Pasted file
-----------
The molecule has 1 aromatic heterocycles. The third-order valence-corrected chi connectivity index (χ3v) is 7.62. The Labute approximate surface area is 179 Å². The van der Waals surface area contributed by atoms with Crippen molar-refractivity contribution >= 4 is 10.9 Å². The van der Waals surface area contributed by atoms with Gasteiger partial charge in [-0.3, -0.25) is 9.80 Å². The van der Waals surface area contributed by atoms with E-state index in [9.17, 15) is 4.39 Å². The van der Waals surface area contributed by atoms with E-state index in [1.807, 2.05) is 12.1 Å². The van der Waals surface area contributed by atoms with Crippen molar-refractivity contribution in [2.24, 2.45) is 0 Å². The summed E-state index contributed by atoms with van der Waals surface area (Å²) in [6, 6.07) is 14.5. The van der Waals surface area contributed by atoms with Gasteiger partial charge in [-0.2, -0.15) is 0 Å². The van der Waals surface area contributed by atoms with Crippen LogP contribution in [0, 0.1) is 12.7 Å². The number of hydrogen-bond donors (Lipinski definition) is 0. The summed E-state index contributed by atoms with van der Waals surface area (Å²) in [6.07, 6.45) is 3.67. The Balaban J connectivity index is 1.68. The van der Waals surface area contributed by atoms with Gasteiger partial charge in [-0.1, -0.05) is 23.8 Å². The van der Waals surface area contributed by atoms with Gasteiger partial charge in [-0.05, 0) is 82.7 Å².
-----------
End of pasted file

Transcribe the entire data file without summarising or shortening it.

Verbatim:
The molecule has 1 aromatic heterocycles. The third-order valence-corrected chi connectivity index (χ3v) is 7.62. The Labute approximate surface area is 179 Å². The van der Waals surface area contributed by atoms with Crippen molar-refractivity contribution >= 4 is 10.9 Å². The van der Waals surface area contributed by atoms with Gasteiger partial charge in [-0.3, -0.25) is 9.80 Å². The van der Waals surface area contributed by atoms with E-state index in [9.17, 15) is 4.39 Å². The van der Waals surface area contributed by atoms with E-state index in [1.807, 2.05) is 12.1 Å². The van der Waals surface area contributed by atoms with Crippen molar-refractivity contribution in [2.24, 2.45) is 0 Å². The summed E-state index contributed by atoms with van der Waals surface area (Å²) in [6, 6.07) is 14.5. The van der Waals surface area contributed by atoms with Gasteiger partial charge in [-0.2, -0.15) is 0 Å². The van der Waals surface area contributed by atoms with Crippen LogP contribution in [0, 0.1) is 12.7 Å². The number of hydrogen-bond donors (Lipinski definition) is 0. The summed E-state index contributed by atoms with van der Waals surface area (Å²) in [6.07, 6.45) is 3.67. The Balaban J connectivity index is 1.68. The van der Waals surface area contributed by atoms with Gasteiger partial charge in [-0.1, -0.05) is 23.8 Å². The van der Waals surface area contributed by atoms with Gasteiger partial charge in [-0.05, 0) is 82.7 Å².